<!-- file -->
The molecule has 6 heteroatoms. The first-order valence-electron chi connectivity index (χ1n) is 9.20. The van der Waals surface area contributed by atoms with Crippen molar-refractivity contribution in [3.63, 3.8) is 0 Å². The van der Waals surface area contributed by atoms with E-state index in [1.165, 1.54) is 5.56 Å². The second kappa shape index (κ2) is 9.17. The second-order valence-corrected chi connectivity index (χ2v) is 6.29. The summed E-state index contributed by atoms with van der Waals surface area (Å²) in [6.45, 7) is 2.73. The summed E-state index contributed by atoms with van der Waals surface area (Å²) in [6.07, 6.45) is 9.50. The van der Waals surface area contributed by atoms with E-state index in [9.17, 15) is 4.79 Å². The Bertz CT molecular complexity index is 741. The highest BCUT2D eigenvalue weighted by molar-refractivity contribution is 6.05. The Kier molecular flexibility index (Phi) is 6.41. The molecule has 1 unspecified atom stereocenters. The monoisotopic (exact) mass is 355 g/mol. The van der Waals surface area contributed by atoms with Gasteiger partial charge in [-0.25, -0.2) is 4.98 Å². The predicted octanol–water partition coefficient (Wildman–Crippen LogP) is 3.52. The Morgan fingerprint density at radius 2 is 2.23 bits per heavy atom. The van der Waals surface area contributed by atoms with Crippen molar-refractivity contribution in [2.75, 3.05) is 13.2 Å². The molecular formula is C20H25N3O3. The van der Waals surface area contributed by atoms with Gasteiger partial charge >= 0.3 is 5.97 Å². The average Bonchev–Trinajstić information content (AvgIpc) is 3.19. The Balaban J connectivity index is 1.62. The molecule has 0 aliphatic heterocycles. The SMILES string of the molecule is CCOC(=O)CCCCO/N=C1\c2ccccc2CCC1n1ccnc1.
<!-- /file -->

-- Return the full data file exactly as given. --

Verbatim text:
The molecule has 6 heteroatoms. The first-order valence-electron chi connectivity index (χ1n) is 9.20. The van der Waals surface area contributed by atoms with Crippen molar-refractivity contribution in [3.63, 3.8) is 0 Å². The van der Waals surface area contributed by atoms with E-state index in [1.165, 1.54) is 5.56 Å². The second kappa shape index (κ2) is 9.17. The second-order valence-corrected chi connectivity index (χ2v) is 6.29. The summed E-state index contributed by atoms with van der Waals surface area (Å²) in [6.45, 7) is 2.73. The summed E-state index contributed by atoms with van der Waals surface area (Å²) in [6.07, 6.45) is 9.50. The van der Waals surface area contributed by atoms with E-state index in [9.17, 15) is 4.79 Å². The Bertz CT molecular complexity index is 741. The highest BCUT2D eigenvalue weighted by molar-refractivity contribution is 6.05. The Kier molecular flexibility index (Phi) is 6.41. The molecule has 1 unspecified atom stereocenters. The monoisotopic (exact) mass is 355 g/mol. The van der Waals surface area contributed by atoms with Gasteiger partial charge in [-0.25, -0.2) is 4.98 Å². The predicted octanol–water partition coefficient (Wildman–Crippen LogP) is 3.52. The Morgan fingerprint density at radius 2 is 2.23 bits per heavy atom. The van der Waals surface area contributed by atoms with Crippen molar-refractivity contribution in [2.75, 3.05) is 13.2 Å². The molecular formula is C20H25N3O3. The van der Waals surface area contributed by atoms with Gasteiger partial charge >= 0.3 is 5.97 Å². The average Bonchev–Trinajstić information content (AvgIpc) is 3.19. The Balaban J connectivity index is 1.62. The molecule has 0 aliphatic heterocycles. The SMILES string of the molecule is CCOC(=O)CCCCO/N=C1\c2ccccc2CCC1n1ccnc1.